• The Commission on Cancer (CoC) Accreditation. Our cancer centers are accredited by the CoC program of the American College of Surgeons. This designation is awarded only to cancer centers that offer the best in cancer diagnosis, treatment, and services.
  • The National Accreditation Program for Breast Centers (NAPBC) Accreditation. ProMedica Flower Hospital and ProMedica Toledo Hospital have achieved the NAPBC breast cancer accreditation and have the only accredited breast programs in the region. This designation assures you our breast centers are held to the nation's highest standards of care.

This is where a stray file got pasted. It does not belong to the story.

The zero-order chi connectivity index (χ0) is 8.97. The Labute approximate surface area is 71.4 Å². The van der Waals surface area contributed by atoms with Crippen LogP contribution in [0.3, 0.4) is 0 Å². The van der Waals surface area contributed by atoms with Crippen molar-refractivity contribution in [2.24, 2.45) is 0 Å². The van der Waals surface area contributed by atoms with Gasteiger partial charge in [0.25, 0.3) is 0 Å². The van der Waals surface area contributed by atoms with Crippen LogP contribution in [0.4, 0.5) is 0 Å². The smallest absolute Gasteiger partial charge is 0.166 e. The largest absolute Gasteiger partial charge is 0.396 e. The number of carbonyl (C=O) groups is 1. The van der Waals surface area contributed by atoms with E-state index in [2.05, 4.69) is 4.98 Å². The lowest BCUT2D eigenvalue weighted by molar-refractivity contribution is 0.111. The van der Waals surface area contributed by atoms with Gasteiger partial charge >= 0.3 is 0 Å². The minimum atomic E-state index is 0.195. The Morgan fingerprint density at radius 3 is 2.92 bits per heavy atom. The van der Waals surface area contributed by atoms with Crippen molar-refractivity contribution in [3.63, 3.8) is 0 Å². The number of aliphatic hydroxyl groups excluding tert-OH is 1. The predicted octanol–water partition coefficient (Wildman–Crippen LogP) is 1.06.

• Radiation Therapy Oncology Group certified. For adhering to high-quality clinical trials, evaluating new forms of radiotherapy delivery, testing new systemic therapies, and utilizing research strategies in conjunction to radiotherapy.
  • Quality Assurance Review Center certified. For providing high-level technology therapy as part of national trials.

Awards and Recognitions

  • ProMedica Toledo Hospital, ProMedica Russell J. Ebeid Children's Hospital, and ProMedica Flower Hospitals received the American College of Surgeons, Commission on Cancer (CoC) Accreditation with Commendation as a Network Comprehensive Cancer Program. Further recognition by the CoC, earning the Outstanding Achievement Award for three consecutive cycles for demonstrating a commendation level of compliance with the seven eligible standards of higher compliance.